Stad Ship Tunnel investigation reveals encouraging results

13 February 2024

Core drilling for the world’s first full-scale tunnel for ships has revealed positive results for rock quality.

Norway’s Stad Ship Tunnel, which will be 1.7km long, 37m high and 26.5m wide, will connect to fjords to allow passenger and cargo ships to more safely navigate the Stadhavet Sea – regarded as the most exposed and dangerous section of the Norwegian coastline.

The Norwegian Coastal Administration conducted the core drilling from the Kjøde side, having earlier drilled from the Moldefjord side.

“Our goal was to drill 1,050m into the mountain to achieve a complete infiltration of the ship tunnel route,” said construction manager Per Åge Havnegjerde. “The remaining 650m has already been documented through drilling from the Moldefjord side.”

He added that the drilling took longer than expected because of water infiltration. Equipment fractures, such as rod breakages several hundred metres into the drilling, also created challenges.

By late January, just over 500m had been drilled.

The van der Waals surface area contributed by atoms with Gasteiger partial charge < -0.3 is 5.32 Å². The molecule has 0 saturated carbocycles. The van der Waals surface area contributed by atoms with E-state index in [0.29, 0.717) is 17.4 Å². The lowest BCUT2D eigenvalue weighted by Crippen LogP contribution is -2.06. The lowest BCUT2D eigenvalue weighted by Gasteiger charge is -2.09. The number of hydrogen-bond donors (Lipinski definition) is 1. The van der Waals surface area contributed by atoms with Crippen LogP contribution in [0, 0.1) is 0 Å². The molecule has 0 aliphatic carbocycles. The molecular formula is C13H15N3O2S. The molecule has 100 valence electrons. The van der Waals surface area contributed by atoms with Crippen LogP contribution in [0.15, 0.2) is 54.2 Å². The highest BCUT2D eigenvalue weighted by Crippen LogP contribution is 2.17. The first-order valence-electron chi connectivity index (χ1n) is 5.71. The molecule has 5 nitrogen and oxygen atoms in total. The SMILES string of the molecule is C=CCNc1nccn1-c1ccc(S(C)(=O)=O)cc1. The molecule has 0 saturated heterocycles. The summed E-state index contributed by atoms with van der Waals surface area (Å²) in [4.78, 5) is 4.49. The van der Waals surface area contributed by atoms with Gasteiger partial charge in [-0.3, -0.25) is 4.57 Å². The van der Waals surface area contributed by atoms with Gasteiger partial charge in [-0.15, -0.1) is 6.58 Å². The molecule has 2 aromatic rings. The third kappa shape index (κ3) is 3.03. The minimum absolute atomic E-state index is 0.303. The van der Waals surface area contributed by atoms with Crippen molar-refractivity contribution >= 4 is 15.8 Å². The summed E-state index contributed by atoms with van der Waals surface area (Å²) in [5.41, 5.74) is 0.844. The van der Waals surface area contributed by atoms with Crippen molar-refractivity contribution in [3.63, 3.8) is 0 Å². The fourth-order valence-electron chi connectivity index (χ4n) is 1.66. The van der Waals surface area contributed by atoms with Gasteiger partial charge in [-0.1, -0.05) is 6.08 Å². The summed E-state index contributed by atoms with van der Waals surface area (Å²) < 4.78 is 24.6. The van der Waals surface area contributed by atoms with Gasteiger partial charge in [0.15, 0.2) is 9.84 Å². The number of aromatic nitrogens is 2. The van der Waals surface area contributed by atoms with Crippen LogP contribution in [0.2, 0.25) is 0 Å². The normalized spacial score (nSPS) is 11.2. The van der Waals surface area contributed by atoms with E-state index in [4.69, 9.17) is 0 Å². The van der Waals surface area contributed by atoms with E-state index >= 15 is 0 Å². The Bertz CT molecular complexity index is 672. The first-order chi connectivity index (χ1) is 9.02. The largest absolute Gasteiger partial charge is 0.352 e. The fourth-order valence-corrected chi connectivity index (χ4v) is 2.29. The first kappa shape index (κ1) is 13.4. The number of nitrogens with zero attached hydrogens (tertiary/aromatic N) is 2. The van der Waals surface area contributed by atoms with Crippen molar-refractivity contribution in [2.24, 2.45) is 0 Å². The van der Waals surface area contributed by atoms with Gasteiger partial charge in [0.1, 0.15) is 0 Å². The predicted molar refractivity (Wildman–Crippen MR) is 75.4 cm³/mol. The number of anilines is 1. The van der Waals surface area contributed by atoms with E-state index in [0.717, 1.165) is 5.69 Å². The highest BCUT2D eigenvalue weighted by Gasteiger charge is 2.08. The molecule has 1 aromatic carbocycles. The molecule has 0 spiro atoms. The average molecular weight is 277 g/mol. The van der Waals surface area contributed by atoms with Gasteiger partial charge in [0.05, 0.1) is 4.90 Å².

“We are surprised that we are still struggling with significant water infiltration, 5-600 litres a minute at the most, with a pressure of over 20 bar,” said Havnegjerde.

He said some water in the route from Kjøde was expected, but it was thought the volume would decrease as drilling progressed into the mountain.

Positive rock quality has been discovered, however.

“We have encountered some weak zones and a few minor zones with clay. The clay zones have been analysed, and it is concluded that it is not expansive clay, which could have given us some challenges. The rock is of good quality, with normal fracture formations,” said Havnegjerde. “The rock type on the core samples is primarily various types of gneiss, with inclusions of quartz and other rocks. In other words, it is typical Norwegian mountain rock.”

Tunnel excavation is expected to be by drill and blast, removing 5.4 million m3 of stone.